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Bicultural leaders, change and synchronicity

It’s always funny to see synchronicity. Yesterday I borrowed The Dance of Change, so now I open it in the middle and see this piece (p.328):

The most effective local leaders seem to be those who learn to “live in two worlds” — the world of their innovative subculture and the world of the mainstream culture of the larger organisation. They realise that innovative practices need “incubators” to develop and that, to some degree, these new practices must be protected. But they also value the knowledge developed through experience that resides in the mainstream culture. They seek to cultivate both, and they do so by developing their own abilities to be effective in both environments.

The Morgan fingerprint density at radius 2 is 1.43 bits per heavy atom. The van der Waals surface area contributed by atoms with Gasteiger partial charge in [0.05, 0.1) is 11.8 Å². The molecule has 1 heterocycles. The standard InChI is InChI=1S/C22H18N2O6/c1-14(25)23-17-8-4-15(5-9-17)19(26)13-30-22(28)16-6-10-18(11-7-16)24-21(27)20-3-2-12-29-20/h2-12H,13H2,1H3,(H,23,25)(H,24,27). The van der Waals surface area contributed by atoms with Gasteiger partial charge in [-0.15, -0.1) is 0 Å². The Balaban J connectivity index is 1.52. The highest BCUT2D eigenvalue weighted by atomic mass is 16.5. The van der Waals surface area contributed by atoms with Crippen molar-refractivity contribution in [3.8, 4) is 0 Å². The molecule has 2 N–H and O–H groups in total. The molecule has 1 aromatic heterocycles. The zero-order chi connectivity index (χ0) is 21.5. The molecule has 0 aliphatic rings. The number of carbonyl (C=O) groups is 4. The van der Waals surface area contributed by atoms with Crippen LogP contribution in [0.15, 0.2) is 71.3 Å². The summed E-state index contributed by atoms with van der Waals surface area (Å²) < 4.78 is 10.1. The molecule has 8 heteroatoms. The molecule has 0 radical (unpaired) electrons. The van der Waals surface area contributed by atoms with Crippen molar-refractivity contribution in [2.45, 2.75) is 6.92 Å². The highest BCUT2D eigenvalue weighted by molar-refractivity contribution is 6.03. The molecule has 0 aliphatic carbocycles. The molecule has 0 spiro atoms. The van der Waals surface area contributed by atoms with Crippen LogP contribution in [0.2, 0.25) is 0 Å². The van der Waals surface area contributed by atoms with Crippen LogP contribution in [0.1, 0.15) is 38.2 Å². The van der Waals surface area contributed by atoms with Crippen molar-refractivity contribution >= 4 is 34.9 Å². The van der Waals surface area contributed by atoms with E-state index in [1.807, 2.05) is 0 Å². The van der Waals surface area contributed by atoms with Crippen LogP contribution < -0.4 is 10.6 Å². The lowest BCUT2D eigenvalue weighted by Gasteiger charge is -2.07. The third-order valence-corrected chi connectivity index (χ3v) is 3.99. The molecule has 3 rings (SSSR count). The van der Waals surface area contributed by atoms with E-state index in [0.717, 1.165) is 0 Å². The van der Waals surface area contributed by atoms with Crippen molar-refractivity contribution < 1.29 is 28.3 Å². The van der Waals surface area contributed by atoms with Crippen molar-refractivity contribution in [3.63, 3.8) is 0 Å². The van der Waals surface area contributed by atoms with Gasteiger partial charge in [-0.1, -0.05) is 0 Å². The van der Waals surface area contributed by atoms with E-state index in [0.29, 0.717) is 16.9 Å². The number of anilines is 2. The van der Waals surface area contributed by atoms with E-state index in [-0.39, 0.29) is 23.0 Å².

In a sense they become “bicultural”, just like someone who lives in two countries with very different cultures. They become adept at crossing the numerous, often subtle, cultural divides between the two worlds. […] Perhaps most important, they continually develop their awareness of the boundaries between these different worlds, knowing when they are in which domain and what it requires of them.

One more comes from browsing Blogs and education: Factors Inhibiting Change. I’d like to comment on it, but I should go and pack my suitcase to get ready to my flight tomorrow morning.

But it’s really funny: once you ask a question it seems that the whole universe is busy to give you answers.

Archived version of this entry is available at http://blog.mathemagenic.com/2002/12/19.html#a403; comments are here.

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